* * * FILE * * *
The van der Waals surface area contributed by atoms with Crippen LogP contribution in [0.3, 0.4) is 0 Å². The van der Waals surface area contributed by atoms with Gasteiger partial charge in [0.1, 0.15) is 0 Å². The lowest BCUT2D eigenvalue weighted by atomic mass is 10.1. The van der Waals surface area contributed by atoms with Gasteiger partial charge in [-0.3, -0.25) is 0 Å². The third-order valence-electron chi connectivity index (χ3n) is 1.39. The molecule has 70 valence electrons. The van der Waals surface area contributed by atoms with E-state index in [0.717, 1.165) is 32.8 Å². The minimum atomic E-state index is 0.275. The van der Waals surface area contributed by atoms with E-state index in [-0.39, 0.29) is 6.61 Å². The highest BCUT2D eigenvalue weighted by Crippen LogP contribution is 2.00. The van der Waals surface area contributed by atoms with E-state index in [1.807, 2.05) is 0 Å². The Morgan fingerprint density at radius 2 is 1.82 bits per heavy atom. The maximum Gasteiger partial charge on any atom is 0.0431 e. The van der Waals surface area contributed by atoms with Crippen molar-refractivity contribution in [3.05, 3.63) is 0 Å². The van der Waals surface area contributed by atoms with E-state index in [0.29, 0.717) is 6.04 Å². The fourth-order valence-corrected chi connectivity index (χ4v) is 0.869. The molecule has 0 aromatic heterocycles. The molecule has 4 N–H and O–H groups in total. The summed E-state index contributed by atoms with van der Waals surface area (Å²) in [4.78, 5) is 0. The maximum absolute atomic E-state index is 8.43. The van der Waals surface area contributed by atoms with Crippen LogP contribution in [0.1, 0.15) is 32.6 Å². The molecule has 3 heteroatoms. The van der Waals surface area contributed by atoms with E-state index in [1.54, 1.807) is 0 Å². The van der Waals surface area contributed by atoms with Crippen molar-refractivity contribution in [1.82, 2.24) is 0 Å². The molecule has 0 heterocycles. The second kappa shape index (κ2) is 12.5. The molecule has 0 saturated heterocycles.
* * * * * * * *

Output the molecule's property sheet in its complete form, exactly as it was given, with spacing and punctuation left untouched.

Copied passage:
The van der Waals surface area contributed by atoms with Crippen LogP contribution in [0.3, 0.4) is 0 Å². The van der Waals surface area contributed by atoms with Gasteiger partial charge in [0.1, 0.15) is 0 Å². The lowest BCUT2D eigenvalue weighted by atomic mass is 10.1. The van der Waals surface area contributed by atoms with Gasteiger partial charge in [-0.3, -0.25) is 0 Å². The third-order valence-electron chi connectivity index (χ3n) is 1.39. The molecule has 70 valence electrons. The van der Waals surface area contributed by atoms with E-state index in [0.717, 1.165) is 32.8 Å². The minimum atomic E-state index is 0.275. The van der Waals surface area contributed by atoms with E-state index in [-0.39, 0.29) is 6.61 Å². The highest BCUT2D eigenvalue weighted by Crippen LogP contribution is 2.00. The van der Waals surface area contributed by atoms with E-state index in [1.807, 2.05) is 0 Å². The Morgan fingerprint density at radius 2 is 1.82 bits per heavy atom. The maximum Gasteiger partial charge on any atom is 0.0431 e. The van der Waals surface area contributed by atoms with Crippen molar-refractivity contribution in [3.05, 3.63) is 0 Å². The van der Waals surface area contributed by atoms with E-state index in [0.29, 0.717) is 6.04 Å². The fourth-order valence-corrected chi connectivity index (χ4v) is 0.869. The molecule has 0 aromatic heterocycles. The molecule has 4 N–H and O–H groups in total. The summed E-state index contributed by atoms with van der Waals surface area (Å²) in [4.78, 5) is 0. The maximum absolute atomic E-state index is 8.43. The van der Waals surface area contributed by atoms with Crippen LogP contribution in [0.1, 0.15) is 32.6 Å². The molecule has 3 heteroatoms. The van der Waals surface area contributed by atoms with E-state index in [1.54, 1.807) is 0 Å². The van der Waals surface area contributed by atoms with Crippen molar-refractivity contribution in [1.82, 2.24) is 0 Å². The molecule has 0 heterocycles. The second kappa shape index (κ2) is 12.5. The molecule has 0 saturated heterocycles.